Kids set up stands for 2016 Lemonade Day

The chance for children to try their hand at salesmanship and running their own business has returned in the form of this year’s Lemonade Day.

A national program originating in Texas in 2007, Lemonade Day takes place across Alaska and promotes entrepreneurship among kids and teens. Hundreds of local kids will sell the sweet summer drink at stands all over the central Kenai Peninsula this Saturday.

Nolan Klouda, executive director of the University of Alaska Center for Economic Development, said the program was brought to the state in 2011, starting in Anchorage, as a way to help plant the seed of entrepreneurship in Alaska’s youth. Around 3,300 kids from preschool through high school from about 40 Alaska communities will host lemonade stands this year, Klouda said.

“We’ve been around since 1992,” Klouda said of the center. “And our focus is mostly on helping communities around the state with economic development. … But one of the things that’s been a focus area is how to improve the entrepreneurial climate of Alaska.”

While there are no strictly set times for Lemonade Day, Klouda said most kids see a lot of traffic at their stands between 10 a.m. and 2 p.m.

Kenai will boast at least six stands and there will be around 20 stand locations in Soldotna, according to the Kenai and Soldotna chambers of commerce. Most of the businesses that host the stands tend to be repeats, said Chastity Swafford, facility rentals coordinator at the Kenai Chamber of Commerce. Andy Rash, events coordinator at the Soldotna Chamber of Commerce, said area business owners get excited to participate with the kids.

“Businesses especially call early in the year to figure out how to get a kid in front of the business,” he said.

The character “Lemon Head” will take time to make the rounds to all the stands in both Kenai and Soldotna, Swafford said.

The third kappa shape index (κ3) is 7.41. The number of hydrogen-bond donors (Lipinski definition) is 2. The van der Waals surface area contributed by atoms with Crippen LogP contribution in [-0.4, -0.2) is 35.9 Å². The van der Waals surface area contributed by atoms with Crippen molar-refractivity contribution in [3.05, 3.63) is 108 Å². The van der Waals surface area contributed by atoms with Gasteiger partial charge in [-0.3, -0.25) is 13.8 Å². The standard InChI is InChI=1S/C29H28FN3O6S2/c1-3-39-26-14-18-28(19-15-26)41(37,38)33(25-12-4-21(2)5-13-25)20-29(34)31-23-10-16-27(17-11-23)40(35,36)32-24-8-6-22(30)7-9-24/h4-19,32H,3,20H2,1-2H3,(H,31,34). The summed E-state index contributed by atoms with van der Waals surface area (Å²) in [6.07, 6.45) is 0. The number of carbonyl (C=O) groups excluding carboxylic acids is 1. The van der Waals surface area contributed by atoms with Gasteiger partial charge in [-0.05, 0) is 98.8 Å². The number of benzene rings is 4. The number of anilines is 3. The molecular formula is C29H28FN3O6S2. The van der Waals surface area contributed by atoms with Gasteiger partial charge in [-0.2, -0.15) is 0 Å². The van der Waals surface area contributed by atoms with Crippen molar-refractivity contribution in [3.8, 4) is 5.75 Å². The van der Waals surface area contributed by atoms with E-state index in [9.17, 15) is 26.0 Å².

“A lot of people will stand hop, they’ll go to all the stands,” she said. “All the kids are pretty unique.”

Many participants offer treats along with their lemonade, Swafford said.

Klouda described one young girl he spoke with who used her dog as a mascot to help sell her lemonade, going so far as to make a special T-shirt for it.

“A lot of the kids get really into marketing,” he said. “It’s a good thing for them to kind of unleash their creativity on.”

Klouda described the event as a way kids can learn about money management, marketing and other aspects of running a business while still having fun. Participants are surveyed after each year, and Klouda said about 80 percent of last year’s kids put some of the money the collected into a savings account, while about 60 percent donated some of their funds to their favorite charity.

He said successful business owners tend to have gotten an early start or begin learning the basics as children, citing a study conducted in 2007 on businesses in rural Alaska.

Having kids participate in Lemonade Day is a way to continue that trend, he said.

“It’s really kind of a long term way to think about economic growth in the state,” Klouda said.


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